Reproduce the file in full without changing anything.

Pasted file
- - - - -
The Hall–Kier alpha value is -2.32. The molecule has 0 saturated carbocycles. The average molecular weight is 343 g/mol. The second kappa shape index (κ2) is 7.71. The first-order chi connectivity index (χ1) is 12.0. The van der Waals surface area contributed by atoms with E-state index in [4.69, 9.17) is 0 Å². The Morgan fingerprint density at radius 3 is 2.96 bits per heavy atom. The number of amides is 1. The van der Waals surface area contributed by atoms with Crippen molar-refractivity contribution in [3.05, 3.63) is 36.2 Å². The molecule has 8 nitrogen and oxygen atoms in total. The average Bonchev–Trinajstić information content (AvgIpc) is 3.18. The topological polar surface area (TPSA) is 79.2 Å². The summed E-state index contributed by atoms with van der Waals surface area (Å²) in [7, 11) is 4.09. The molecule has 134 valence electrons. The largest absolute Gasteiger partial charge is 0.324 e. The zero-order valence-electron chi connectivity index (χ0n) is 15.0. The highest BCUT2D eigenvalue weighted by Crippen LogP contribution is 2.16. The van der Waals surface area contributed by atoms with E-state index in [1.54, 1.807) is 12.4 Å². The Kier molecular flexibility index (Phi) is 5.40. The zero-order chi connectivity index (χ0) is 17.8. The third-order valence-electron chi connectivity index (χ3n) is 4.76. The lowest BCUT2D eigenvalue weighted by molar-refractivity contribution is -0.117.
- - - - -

The Hall–Kier alpha value is -2.32. The molecule has 0 saturated carbocycles. The average molecular weight is 343 g/mol. The second kappa shape index (κ2) is 7.71. The first-order chi connectivity index (χ1) is 12.0. The van der Waals surface area contributed by atoms with E-state index in [4.69, 9.17) is 0 Å². The Morgan fingerprint density at radius 3 is 2.96 bits per heavy atom. The number of amides is 1. The van der Waals surface area contributed by atoms with Crippen molar-refractivity contribution in [3.05, 3.63) is 36.2 Å². The molecule has 8 nitrogen and oxygen atoms in total. The average Bonchev–Trinajstić information content (AvgIpc) is 3.18. The topological polar surface area (TPSA) is 79.2 Å². The summed E-state index contributed by atoms with van der Waals surface area (Å²) in [7, 11) is 4.09. The molecule has 134 valence electrons. The largest absolute Gasteiger partial charge is 0.324 e. The zero-order valence-electron chi connectivity index (χ0n) is 15.0. The highest BCUT2D eigenvalue weighted by Crippen LogP contribution is 2.16. The van der Waals surface area contributed by atoms with E-state index in [1.54, 1.807) is 12.4 Å². The Kier molecular flexibility index (Phi) is 5.40. The zero-order chi connectivity index (χ0) is 17.8. The third-order valence-electron chi connectivity index (χ3n) is 4.76. The lowest BCUT2D eigenvalue weighted by molar-refractivity contribution is -0.117.